Bookshots: 'Little Heaven' by Nick Cutter
Bookshots: Pumping new life into the corpse of the book review
Who wrote it?
Nick Cutter, author of The Troop and The Deep. Horror pen name for Craig Davidson.
Plot in a box:
Three hired mercenaries infiltrate a religious compound in the woods. Creepy shit occurs. They survive. Twenty-ish years later, the creepy shit returns.
Invent a new title for this book:
Creepy Shit in the Woods
Read this if you like(d):
Stephen King’s It
Meet the book’s lead(s):
Micah, “a man who some said was so cool that he drank boiling water and pissed ice cubes.”
Minerva, a rookie bounty hunter later blessed/cursed with an inability to be killed.
Ebenezer, a British hired-gun who speaks how an Urban Dictionary editor might imagine someone from 1960’s England talking.
Ellen, the woman who hires the three mercs, and eventually becomes Micah’s wife.
Said lead(s) would be portrayed in a movie by:
Micah - Rutger Hauer (Hobo with a Shotgun)
Minerva - Imogen Poots (Green Room)
Ebenezer - Idris Elba (my future husband???)
Ellen - Natalie Zea (Justified)
Setting: Would you want to live there?
A weird religious compound in the woods called Little Heaven, surrounded by PURE EVIL? Sign me up.
What was your favorite sentence?
The man the townsfolk knew as Gardener walked into the Glory with a Deathstalker in a glass jar.
Here is a good tip for all you writers out there: next time you feel the urge to describe a horse’s penis, just turn off your computer and go for a walk or masturbate or whatever it is you have to do to rid yourself of this insane desire. Horse genitalia is just one of many unnecessary details overflowing from the pages of Nick Cutter’s latest novel. Here is another bit of advice: you do not have to provide biographies on every side-character who brushes past your protagonists. Good characterization does not equal interrupting the flow of a story to add multiple pages of background information nobody really cares about.
Little Heaven bounces back and forth from the 1960s to the 1980s. In the 1960s story, three mercenaries are hired by a woman to save her nephew from a whacko religious cult in the woods. They encounter a genuinely terrifying presence deep in the forest while traveling to the compound during the night. This is where Cutter shines, his ability to creep under your skin with disturbing implications of what’s hiding in the darkness. However, this is also a case where not knowing what the “monster” looks like is sometimes far scarier than discovering its actual appearance. Cutter has guts, I’ll give him that. He doesn’t hold back in his attempt to create an original, terrifying monster in a genre already oversaturated with stale imitations of other monsters. The creatures haunting Little Heaven are original, yes, but the more you think about them, the more hilarious they seem. I feel like I shouldn’t even spoil it and let you find out for yourself. I’ll just say that they're a true gem, and would feel right at home with classic SyFy channel abominations.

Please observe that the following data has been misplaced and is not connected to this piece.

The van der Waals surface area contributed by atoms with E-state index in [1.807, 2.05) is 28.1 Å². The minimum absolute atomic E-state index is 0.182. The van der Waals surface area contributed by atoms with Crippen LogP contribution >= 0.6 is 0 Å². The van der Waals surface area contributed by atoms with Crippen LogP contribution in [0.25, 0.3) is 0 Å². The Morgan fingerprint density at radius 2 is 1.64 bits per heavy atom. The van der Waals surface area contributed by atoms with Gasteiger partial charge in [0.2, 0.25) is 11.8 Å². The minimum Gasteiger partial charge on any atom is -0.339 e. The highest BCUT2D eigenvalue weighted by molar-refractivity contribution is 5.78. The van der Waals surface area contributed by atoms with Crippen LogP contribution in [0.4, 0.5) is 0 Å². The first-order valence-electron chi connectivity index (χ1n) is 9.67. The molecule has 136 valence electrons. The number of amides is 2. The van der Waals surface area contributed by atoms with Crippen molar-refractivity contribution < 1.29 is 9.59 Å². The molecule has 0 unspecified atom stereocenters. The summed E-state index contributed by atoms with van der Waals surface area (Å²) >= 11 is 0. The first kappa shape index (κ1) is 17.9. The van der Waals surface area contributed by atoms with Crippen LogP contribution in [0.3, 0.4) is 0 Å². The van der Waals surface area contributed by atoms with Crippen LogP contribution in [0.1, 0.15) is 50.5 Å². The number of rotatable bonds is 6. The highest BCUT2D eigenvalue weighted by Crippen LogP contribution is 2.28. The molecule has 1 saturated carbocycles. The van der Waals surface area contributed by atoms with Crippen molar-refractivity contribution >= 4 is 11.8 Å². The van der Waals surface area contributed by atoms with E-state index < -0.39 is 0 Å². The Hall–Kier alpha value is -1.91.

(Fun fact: evidently “SyFy” is Polish slang for “syphilis.” That’s not really relevant to the review, but I just learned this and thought I’d share it for educational purposes.)
Little Heaven, at its heart, is a bad parody of Stephen King’s It. I’m actually convinced that, when setting out to write this book, Cutter specifically had it in his mind to write his own version of King’s novel. It’s the only way the book makes sense to me. The thing about Little Heaven is, I feel there’s a really great book somewhere in its 500 pages. If only an editor had thrown it all in a blender before publication and salvaged the substance spattered against the lid, maybe this review would be more positive. If he’d cut out all of the 1980s chapters and just stuck with one, linear story, there might have been a good book here.
But still, that’s not to say the 1960s chapters are perfect, either. Not by any stretch. For one thing, the villain we have here, a psycho preacher named Amos, is basically a knock-off Jim Jones, except Amos lacks all of the charisma required to reach cult-leader status. Not once was I given a reason to believe anybody would ever trust Amos enough to follow him to Little Heaven.
There were times, early on, where I had a lot of fun with Little Heaven, but as I progressed further the realization hit me that I’d already read this story before, in about a dozen Stephen King novels. This thing is basically a mashup of King’s greatest hits, except it’s lacking all the magic that makes King’s work shine.
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